Last Monday, after I first heard that Robin Williams had committed suicide, I struggled to find the right words to express what I was feeling. Finally, I ended up posting this on Facebook:
I keep trying to write something about Robin Williams but the words aren’t coming to me. It’s all too big and strange and sudden and I can’t find the words to sum up my feelings. I feel like a part of my childhood died today. So, instead of trying to be more eloquent or wise than I actually am, I’m just going to say R.I.P., Robin WIlliams.
Finally, a little over a week later, I still don’t know what to say. How do you sum up a life in just a few words? I don’t think that they can be done for anyone. It certainly can’t be done for as iconic a figure as Robin Williams. So, instead of trying to do the impossible, I’ve spent the last few days watching and reviewing a few of Robin Williams’ films.
And, of course, one of those films had to be the 1989 best picture nominee Dead Poets Society.
Now, a quick warning. The review below is going to contain spoilers. I’m going to talk about some very important plot points. But surely you’ve seen Dead Poets Society already. And even if you haven’t seen it, surely you’ve heard what the film is about and surely, you know what happens. After all, who doesn’t? But if you are one of those people who does not know or who has not seen the film — well, why haven’t you?
The first time I ever saw Dead Poets Society was in a high school creative writing class. Our teacher — who, it quickly became apparently, considered herself to be the real-life version of the teacher played by Robin Williams — showed it to us, over the course of three class periods, as an introduction to writing poetry. I enjoyed the film but the rest of the class absolutely loved it. Especially the guys. For the rest of the class year, I would listen to those guy as they bragged about how they were seizing the day. I remember one day, the classroom was empty except for me and one of the boys. I can’t remember what led to him doing it (and it could very well have been my suggestion that he try) but he eventually ended up standing on top of a desk just like the students at the end of the film. Unfortunately, public high school desks aren’t quite as sturdy as private school desks and my friend soon ended up crashing to the floor as the desk slipped out from underneath him.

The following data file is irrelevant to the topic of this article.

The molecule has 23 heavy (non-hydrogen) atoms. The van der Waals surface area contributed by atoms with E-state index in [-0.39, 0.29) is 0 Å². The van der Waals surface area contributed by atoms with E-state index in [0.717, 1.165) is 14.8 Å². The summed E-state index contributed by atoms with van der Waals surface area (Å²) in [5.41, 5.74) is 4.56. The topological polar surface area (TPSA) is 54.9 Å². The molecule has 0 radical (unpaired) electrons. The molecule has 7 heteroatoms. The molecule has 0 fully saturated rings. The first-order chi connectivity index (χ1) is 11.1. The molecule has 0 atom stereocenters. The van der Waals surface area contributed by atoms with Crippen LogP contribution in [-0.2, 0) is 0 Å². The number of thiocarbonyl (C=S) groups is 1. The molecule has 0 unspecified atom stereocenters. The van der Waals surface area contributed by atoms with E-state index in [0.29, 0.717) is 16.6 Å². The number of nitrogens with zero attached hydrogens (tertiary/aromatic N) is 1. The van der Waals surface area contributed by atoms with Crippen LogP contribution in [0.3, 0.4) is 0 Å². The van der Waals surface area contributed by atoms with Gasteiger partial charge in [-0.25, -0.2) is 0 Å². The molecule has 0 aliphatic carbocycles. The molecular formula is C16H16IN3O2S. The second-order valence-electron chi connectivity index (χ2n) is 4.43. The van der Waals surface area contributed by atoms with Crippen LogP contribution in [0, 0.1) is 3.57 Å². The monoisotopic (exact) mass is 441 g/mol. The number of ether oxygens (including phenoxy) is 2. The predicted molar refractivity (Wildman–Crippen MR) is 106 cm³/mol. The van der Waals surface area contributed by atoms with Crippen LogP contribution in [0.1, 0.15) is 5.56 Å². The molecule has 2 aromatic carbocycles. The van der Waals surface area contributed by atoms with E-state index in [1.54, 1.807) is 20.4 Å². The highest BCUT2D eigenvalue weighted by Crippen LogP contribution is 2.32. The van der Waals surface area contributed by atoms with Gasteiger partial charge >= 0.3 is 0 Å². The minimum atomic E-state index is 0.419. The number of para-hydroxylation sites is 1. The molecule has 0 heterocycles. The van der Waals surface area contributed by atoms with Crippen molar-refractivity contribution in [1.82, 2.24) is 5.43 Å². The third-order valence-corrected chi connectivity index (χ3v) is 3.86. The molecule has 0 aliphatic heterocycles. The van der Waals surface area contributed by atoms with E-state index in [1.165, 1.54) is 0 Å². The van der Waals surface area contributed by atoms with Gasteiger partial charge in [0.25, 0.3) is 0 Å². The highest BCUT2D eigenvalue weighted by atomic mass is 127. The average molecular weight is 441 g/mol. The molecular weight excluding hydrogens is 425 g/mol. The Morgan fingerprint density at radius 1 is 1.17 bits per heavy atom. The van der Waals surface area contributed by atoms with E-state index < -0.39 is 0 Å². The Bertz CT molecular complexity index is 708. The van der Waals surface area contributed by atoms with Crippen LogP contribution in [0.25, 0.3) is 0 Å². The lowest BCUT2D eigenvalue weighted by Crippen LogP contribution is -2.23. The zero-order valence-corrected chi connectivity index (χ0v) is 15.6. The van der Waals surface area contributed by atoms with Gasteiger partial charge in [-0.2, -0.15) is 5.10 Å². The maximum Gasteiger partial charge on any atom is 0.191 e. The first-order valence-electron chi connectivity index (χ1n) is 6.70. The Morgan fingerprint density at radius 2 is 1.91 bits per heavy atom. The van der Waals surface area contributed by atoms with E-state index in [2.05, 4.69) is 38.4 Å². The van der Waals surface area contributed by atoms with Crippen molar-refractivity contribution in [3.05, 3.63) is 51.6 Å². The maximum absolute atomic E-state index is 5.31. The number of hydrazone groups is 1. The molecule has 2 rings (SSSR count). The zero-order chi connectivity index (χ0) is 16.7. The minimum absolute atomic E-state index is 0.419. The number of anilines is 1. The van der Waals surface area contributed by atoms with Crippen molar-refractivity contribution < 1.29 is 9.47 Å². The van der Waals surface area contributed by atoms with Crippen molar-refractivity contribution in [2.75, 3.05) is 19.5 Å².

Yes, Dead Poets Society is one of those films. It’s a film that everyone seems to have seen, loved, and found to be inspirational. And I have to admit that I’ve grown to appreciate it more over the years since I first saw it back in creative writing class. With each subsequent viewing, I find myself less critical of the film’s melodramatic and predictable moments and more willing to accept the film for what it is — a celebration of life, poetry, and teaching. Dead Poets Society, from the very moment that Robin Williams makes his first appearance sitting at the end of a line of stodgy old men and flashing an unapologetically impish smile, is a film that defies easy cynicism. It’s a film that embraces you and you have to be very hard-hearted not to embrace it back.
Dead Poets Society, of course, tells the story of a private school in the 1950s and what happens when a new teacher (Robin Williams, naturally) encourages his students to celebrate creativity, to “seize the day” as the saying goes. Not surprisingly, just about every other adult thinks that the students would be better off not seizing the day but instead preparing for a life of WASPy conformity. This leads to a few of Mr. Keating’s students forming a secret society where they can read poetry, talk about their feelings, and basically do their best to honor the memory of Walt Whitman.
There are seven members of the Dead Poets Society:
There’s Gerard Pitts, who doesn’t really make much of an impression. The main thing that I always notice about Gerard Pitts is that he looks like a young version of Sam Waterston. This made sense when I checked the end credits and I discovered that he was played by James Waterston, son of Sam.